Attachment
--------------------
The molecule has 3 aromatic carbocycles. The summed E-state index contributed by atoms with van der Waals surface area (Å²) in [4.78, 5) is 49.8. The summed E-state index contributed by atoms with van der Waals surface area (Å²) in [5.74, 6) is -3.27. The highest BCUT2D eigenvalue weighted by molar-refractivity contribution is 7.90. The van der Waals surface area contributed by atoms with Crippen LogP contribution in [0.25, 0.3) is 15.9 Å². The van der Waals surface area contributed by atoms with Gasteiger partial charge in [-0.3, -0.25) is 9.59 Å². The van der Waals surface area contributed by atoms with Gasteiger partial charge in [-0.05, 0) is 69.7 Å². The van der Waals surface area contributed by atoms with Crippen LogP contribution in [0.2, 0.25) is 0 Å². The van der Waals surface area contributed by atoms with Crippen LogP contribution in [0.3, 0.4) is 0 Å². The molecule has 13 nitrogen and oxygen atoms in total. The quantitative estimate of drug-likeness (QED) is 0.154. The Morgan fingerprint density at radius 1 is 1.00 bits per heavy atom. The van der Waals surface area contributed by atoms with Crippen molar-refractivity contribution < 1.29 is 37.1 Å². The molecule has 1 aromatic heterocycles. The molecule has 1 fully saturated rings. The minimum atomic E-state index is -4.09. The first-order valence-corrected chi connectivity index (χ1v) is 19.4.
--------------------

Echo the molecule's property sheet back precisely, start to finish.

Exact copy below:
The molecule has 3 aromatic carbocycles. The summed E-state index contributed by atoms with van der Waals surface area (Å²) in [4.78, 5) is 49.8. The summed E-state index contributed by atoms with van der Waals surface area (Å²) in [5.74, 6) is -3.27. The highest BCUT2D eigenvalue weighted by molar-refractivity contribution is 7.90. The van der Waals surface area contributed by atoms with Crippen LogP contribution in [0.25, 0.3) is 15.9 Å². The van der Waals surface area contributed by atoms with Gasteiger partial charge in [-0.3, -0.25) is 9.59 Å². The van der Waals surface area contributed by atoms with Gasteiger partial charge in [-0.05, 0) is 69.7 Å². The van der Waals surface area contributed by atoms with Crippen LogP contribution in [0.2, 0.25) is 0 Å². The van der Waals surface area contributed by atoms with Crippen LogP contribution in [0.3, 0.4) is 0 Å². The molecule has 13 nitrogen and oxygen atoms in total. The quantitative estimate of drug-likeness (QED) is 0.154. The Morgan fingerprint density at radius 1 is 1.00 bits per heavy atom. The van der Waals surface area contributed by atoms with Crippen molar-refractivity contribution < 1.29 is 37.1 Å². The molecule has 1 aromatic heterocycles. The molecule has 1 fully saturated rings. The minimum atomic E-state index is -4.09. The first-order valence-corrected chi connectivity index (χ1v) is 19.4.